In celebration of Edgar Allen Poe’s birth:
FROM The Fall of the House of Usher (1839)
I shall ever bear about me a memory of the many solemn hours I thus spent alone with the master of the House of Usher. Yet I should fail in any attempt to convey an idea of the exact character of the studies, or of the occupations, in which he involved me, or led me the way. An excited and highly distempered ideality threw a sulphureous lustre over all. His long improvised dirges will ring forever in my ears. Among other things, I hold painfully in mind a certain singular perversion and amplification of the wild air of the last waltz of Von Weber. From the paintings over which his elaborate fancy brooded, and which grew, touch by touch, into vaguenesses at which I shuddered the more thrillingly, because I shuddered knowing not why ; – from these paintings (vivid as their images now are before me) I would in vain endeavor to educe more than a small portion which should lie within the compass of merely written words. By the utter simplicity, by the nakedness of his designs, he arrested and overawed attention. If ever mortal painted an idea, that mortal was Roderick Usher. For me at least – in the circumstances then surrounding me – there arose out of the pure abstractions which the hypochondriac contrived to throw upon his canvass, an intensity of intolerable awe, no shadow of which felt I ever yet in the contemplation of the certainly glowing yet too concrete reveries of Fuseli.
Read my ART OF FEAR essay on the Roger Corman version, House of Usher, and the role of artwork in the narrative.
In Frieze’s October 2006 Life in Film London-based artist David Noonan discusses, amongst others, two influential horror films: Susperia and Toby Dammit (which is certainly one of the most surreal and insane Poe adaptations in cinema). Noonan’s screenprints are filmic in themselves. A collage of images from movies, books, and magazines, they are haunting impressions of a scene that vibrate with a sense of performative movement. See his most recent exhibition at David Kordansky Gallery in Los Angeles.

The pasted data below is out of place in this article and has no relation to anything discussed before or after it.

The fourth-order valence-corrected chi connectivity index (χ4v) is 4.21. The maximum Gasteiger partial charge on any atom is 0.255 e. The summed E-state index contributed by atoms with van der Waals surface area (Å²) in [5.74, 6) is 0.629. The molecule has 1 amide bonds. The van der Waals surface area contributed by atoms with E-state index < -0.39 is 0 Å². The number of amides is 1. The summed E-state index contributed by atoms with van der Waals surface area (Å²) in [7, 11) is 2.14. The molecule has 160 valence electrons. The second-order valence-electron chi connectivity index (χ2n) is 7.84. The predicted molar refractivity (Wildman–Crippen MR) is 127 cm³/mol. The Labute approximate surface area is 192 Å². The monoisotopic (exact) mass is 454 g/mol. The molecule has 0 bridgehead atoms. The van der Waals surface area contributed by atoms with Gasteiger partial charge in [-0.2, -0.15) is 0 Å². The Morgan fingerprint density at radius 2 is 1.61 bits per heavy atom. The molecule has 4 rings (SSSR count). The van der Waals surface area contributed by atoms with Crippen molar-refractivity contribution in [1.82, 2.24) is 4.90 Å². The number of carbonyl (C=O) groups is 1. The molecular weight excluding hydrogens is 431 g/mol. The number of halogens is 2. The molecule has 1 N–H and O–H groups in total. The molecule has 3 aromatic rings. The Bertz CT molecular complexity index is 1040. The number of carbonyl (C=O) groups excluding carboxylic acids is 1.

In Suspiria (1977), directed by Dario Argento, an American ballerina enrols in an exclusive ballet school in Germany and becomes embroiled in a witches’ coven bent on chaos and destruction. The art direction is astonishing and overshadows the acting; the film is saturated in a very unnatural palette, which heightens its sense of unreality, right down to the wallpaper designs by Escher. The baroque, flamboyant soundtrack is by the Italian Prog Rock band Goblin and is a masterpiece in itself. The murders are theatrical and balletic; the film is like a violent opera.
Federico Fellinis’ short film Toby Dammit (1968) is part of the trilogy, ‘Histoires Extraordinaire’, also known as ‘Spirits of the Dead’ after a short story by Edgar Allen Poe. The film is complete with Fellini’s trademark references, from circuses to paparazzi, stardom, kitsch and glamour. The film stars Terrence Stamp at his finest: an alcoholic, self destructive thespian lured to Rome to appear in a television show by the promise of a Ferrari – in other words a Faustian pact. Fellini conjures an extraordinary, creepy atmosphere, and Stamp’s crazed, decadent performance makes it all the more powerful.
Image: Leicester Square, 2005, Archival inkjet on paper from paper collage (not one of the more filmic works but one of my favorites)
Family portraits in The Fall of the House of Usher encapsulate the Usher’s ‘plague of evil’.
The second film for The Art of Fear is Roger Corman’s vibrant The Fall of the House of Usher or House of Usher (1960) starring the estimable Vincent Price. Like The Picture of Dorian Gray the film adapts a literary classic, Edgar Allen Poe’s short story of the same name published in 1839. It is the first of eight movies Corman would use Poe, sometimes adding a little H.P. Lovecraft into the mix, and besides The Masque of the Red Death it is the best of the bunch. Paintings actually factor in many of the Corman/Price/Poe movies – remember the watchful painting of the ‘dead’ wife in The Pit and the Pendulum (1961) and the looming ancestral portrait in The Haunted Palace (1963). Considering Corman’s original A Bucket of Blood (next feature on AOF), perhaps he has an art fetish!